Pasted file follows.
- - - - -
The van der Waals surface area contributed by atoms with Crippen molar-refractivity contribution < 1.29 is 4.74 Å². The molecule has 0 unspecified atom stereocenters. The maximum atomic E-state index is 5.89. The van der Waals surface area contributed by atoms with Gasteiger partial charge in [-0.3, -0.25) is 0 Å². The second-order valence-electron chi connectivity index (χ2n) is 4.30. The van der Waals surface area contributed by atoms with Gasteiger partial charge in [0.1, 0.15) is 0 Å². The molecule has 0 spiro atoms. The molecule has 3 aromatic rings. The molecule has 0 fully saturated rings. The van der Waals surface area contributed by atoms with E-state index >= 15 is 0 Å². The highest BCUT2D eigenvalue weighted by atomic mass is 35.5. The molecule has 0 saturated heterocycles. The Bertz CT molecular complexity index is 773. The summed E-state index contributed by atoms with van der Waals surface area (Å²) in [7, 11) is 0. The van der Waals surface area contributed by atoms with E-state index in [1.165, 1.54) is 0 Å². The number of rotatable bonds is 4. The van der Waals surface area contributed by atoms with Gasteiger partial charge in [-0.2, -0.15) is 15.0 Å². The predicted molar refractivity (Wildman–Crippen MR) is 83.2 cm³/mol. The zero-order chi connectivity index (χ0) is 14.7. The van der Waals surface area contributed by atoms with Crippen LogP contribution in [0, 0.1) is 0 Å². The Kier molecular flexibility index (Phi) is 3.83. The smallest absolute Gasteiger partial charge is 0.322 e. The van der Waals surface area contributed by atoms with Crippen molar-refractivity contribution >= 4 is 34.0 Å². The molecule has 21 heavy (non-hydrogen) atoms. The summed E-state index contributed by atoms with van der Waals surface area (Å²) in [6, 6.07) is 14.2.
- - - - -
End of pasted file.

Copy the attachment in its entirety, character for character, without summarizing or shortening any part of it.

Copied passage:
The van der Waals surface area contributed by atoms with Crippen molar-refractivity contribution < 1.29 is 4.74 Å². The molecule has 0 unspecified atom stereocenters. The maximum atomic E-state index is 5.89. The van der Waals surface area contributed by atoms with Gasteiger partial charge in [-0.3, -0.25) is 0 Å². The second-order valence-electron chi connectivity index (χ2n) is 4.30. The van der Waals surface area contributed by atoms with Gasteiger partial charge in [0.1, 0.15) is 0 Å². The molecule has 0 spiro atoms. The molecule has 3 aromatic rings. The molecule has 0 fully saturated rings. The van der Waals surface area contributed by atoms with E-state index >= 15 is 0 Å². The highest BCUT2D eigenvalue weighted by atomic mass is 35.5. The molecule has 0 saturated heterocycles. The Bertz CT molecular complexity index is 773. The summed E-state index contributed by atoms with van der Waals surface area (Å²) in [7, 11) is 0. The van der Waals surface area contributed by atoms with E-state index in [1.165, 1.54) is 0 Å². The number of rotatable bonds is 4. The van der Waals surface area contributed by atoms with Gasteiger partial charge in [-0.2, -0.15) is 15.0 Å². The predicted molar refractivity (Wildman–Crippen MR) is 83.2 cm³/mol. The zero-order chi connectivity index (χ0) is 14.7. The van der Waals surface area contributed by atoms with Crippen LogP contribution in [0, 0.1) is 0 Å². The Kier molecular flexibility index (Phi) is 3.83. The smallest absolute Gasteiger partial charge is 0.322 e. The van der Waals surface area contributed by atoms with Crippen molar-refractivity contribution >= 4 is 34.0 Å². The molecule has 21 heavy (non-hydrogen) atoms. The summed E-state index contributed by atoms with van der Waals surface area (Å²) in [6, 6.07) is 14.2.